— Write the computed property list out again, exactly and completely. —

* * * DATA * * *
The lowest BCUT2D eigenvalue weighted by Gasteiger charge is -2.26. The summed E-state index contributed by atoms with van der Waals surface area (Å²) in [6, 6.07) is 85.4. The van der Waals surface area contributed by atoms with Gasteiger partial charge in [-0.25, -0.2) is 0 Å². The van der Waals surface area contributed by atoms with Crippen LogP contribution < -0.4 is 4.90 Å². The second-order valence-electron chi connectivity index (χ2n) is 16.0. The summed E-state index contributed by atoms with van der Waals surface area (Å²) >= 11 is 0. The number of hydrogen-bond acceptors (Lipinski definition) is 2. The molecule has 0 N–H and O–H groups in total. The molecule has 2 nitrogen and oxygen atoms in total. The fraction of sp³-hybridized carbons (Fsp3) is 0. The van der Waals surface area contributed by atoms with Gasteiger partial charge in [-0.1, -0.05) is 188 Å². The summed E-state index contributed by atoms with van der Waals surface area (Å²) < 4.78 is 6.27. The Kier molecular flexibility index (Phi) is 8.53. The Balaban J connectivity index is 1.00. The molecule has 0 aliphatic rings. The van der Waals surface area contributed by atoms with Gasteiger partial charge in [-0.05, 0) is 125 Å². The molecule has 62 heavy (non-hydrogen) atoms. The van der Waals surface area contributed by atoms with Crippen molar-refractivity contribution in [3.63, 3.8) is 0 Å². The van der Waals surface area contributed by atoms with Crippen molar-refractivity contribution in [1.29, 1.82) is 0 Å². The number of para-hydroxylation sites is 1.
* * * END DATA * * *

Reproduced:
The lowest BCUT2D eigenvalue weighted by Gasteiger charge is -2.26. The summed E-state index contributed by atoms with van der Waals surface area (Å²) in [6, 6.07) is 85.4. The van der Waals surface area contributed by atoms with Gasteiger partial charge in [-0.25, -0.2) is 0 Å². The van der Waals surface area contributed by atoms with Crippen LogP contribution < -0.4 is 4.90 Å². The second-order valence-electron chi connectivity index (χ2n) is 16.0. The summed E-state index contributed by atoms with van der Waals surface area (Å²) >= 11 is 0. The number of hydrogen-bond acceptors (Lipinski definition) is 2. The molecule has 0 N–H and O–H groups in total. The molecule has 2 nitrogen and oxygen atoms in total. The fraction of sp³-hybridized carbons (Fsp3) is 0. The van der Waals surface area contributed by atoms with Gasteiger partial charge in [-0.1, -0.05) is 188 Å². The summed E-state index contributed by atoms with van der Waals surface area (Å²) < 4.78 is 6.27. The Kier molecular flexibility index (Phi) is 8.53. The Balaban J connectivity index is 1.00. The molecule has 0 aliphatic rings. The van der Waals surface area contributed by atoms with Gasteiger partial charge in [-0.05, 0) is 125 Å². The molecule has 62 heavy (non-hydrogen) atoms. The van der Waals surface area contributed by atoms with Crippen molar-refractivity contribution in [3.63, 3.8) is 0 Å². The van der Waals surface area contributed by atoms with Crippen molar-refractivity contribution in [1.29, 1.82) is 0 Å². The number of para-hydroxylation sites is 1.